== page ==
The Uncommercial Traveller, p. 48. [Click on image to enlarge it.]by Edward G. Dalziel. Wood engraving. From Dickens's "Shy Neighbourhoods," chapter 10 in
Donkeys again. I know shy neighbourhoods where the Donkey goes in at the street door, and appears to live up-stairs, for I have examined the back-yard from over the palings, and have been unable to make him out. Gentility, nobility, Royalty, would appeal to that donkey in vain to do what he does for a costermonger. Feed him with oats at the highest price, put an infant prince and princess in a pair of panniers on his back, adjust his delicate trappings to a nicety, take him to the softest slopes at Windsor, and try what pace you can get out of him. Then, starve him, harness him anyhow to a truck with a flat tray on it, and see him bowl from Whitechapel to Bayswater. There appears to be no particular private understanding between birds and donkeys, in a state of nature; but in the shy neighbourhood state, you shall see them always in the same hands and always developing their very best energies for the very worst company. I have known a donkey — by sight; we were not on speaking terms — who lived over on the Surrey side of London-bridge, among the fastnesses of Jacob's Island and Dockhead. It was the habit of that animal, when his services were not in immediate requisition, to go out alone, idling. I have met him a mile from his place of residence, loitering about the streets; and the expression of his countenance at such times was most degraded. He was attached to the establishment of an elderly lady who sold periwinkles, and he used to stand on Saturday nights with a cartful of those delicacies outside a gin-shop, pricking up his ears when a customer came to the cart, and too evidently deriving satisfaction from the knowledge that they got bad measure. His mistress was sometimes overtaken by inebriety. The last time I ever saw him (about five years ago) he was in circumstances of difficulty, caused by this failing. Having been left alone with the cart of periwinkles, and forgotten, he went off idling. He prowled among his usual low haunts for some time, gratifying his depraved tastes, until, not taking the cart into his calculations, he endeavoured to turn up a narrow alley, and became greatly involved. He was taken into custody by the police, and, the Green Yard of the district being near at hand, was backed into that place of durance. At that crisis, I encountered him; the stubborn sense he evinced of being — not to compromise the expression — a blackguard, I never saw exceeded in the human subject. A flaring candle in a paper shade, stuck in among his periwinkles, showed him, with his ragged harness broken and his cart extensively shattered, twitching his mouth and shaking his hanging head, a picture of disgrace and obduracy. I have seen boys being taken to station-houses, who were as like him as his own brother. [46-47]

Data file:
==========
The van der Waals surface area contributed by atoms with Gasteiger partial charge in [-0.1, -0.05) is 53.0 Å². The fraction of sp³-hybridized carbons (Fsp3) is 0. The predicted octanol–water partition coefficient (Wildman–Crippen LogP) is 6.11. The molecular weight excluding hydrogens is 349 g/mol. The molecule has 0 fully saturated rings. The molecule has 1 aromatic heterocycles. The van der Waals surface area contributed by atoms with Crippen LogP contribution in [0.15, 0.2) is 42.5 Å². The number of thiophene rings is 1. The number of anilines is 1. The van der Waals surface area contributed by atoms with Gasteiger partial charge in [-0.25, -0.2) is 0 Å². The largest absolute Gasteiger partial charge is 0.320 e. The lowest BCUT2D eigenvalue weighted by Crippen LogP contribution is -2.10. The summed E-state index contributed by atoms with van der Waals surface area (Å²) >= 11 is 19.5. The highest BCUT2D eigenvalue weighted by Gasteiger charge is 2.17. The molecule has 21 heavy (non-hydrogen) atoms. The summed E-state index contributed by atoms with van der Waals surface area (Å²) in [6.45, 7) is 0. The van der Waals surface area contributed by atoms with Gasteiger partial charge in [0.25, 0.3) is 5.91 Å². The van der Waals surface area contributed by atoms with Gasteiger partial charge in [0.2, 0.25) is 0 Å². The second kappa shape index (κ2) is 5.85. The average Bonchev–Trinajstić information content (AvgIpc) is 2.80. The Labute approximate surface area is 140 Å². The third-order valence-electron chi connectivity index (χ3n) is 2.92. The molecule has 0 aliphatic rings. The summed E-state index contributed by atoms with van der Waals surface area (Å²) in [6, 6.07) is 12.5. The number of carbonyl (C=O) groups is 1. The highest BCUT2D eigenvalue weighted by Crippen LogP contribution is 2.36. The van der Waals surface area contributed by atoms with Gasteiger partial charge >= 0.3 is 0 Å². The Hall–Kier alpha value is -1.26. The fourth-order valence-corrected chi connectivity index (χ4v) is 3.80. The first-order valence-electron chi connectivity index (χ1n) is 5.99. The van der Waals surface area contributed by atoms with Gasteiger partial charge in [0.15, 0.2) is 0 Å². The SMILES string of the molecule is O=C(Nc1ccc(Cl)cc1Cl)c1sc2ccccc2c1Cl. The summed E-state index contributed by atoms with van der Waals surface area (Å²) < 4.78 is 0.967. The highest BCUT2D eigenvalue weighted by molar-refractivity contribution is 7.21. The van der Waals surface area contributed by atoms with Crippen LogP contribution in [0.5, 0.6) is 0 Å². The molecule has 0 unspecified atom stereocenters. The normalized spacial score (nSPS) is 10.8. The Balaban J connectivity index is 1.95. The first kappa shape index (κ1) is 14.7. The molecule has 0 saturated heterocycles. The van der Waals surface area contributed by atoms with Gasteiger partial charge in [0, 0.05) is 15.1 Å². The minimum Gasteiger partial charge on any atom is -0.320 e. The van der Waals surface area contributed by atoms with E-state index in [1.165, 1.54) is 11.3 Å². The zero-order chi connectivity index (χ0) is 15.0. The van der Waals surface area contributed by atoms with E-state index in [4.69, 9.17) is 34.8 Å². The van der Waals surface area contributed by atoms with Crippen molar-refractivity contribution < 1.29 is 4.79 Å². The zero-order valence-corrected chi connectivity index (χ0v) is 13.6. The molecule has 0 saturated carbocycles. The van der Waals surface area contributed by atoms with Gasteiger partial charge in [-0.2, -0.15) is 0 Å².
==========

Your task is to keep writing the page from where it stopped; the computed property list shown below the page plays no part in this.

First published in All the Year Round on 26 May 1860, "Shy Neighbourhoods" presents the ruminations of the pedestrian Uncommercial Traveller upon less savoury London neighbourhoods and the animals he encounters on his walks. Having just disposed of the topic of ornamental and domestic poultry of the kind found in "shy neighbourhoods," Dickens's flaneur and commentator on the social scene eventually turns his attention to dogs, but not before devoting a paragraph to a donkey anecdote, donkeys being essential adjuncts to all sorts of commercial enterprises prior to the introduction of the internal combustion engine. In a sense, the donkey is a partner in the periwinkle business, and his truancy is the direct result of his business partner's negligence.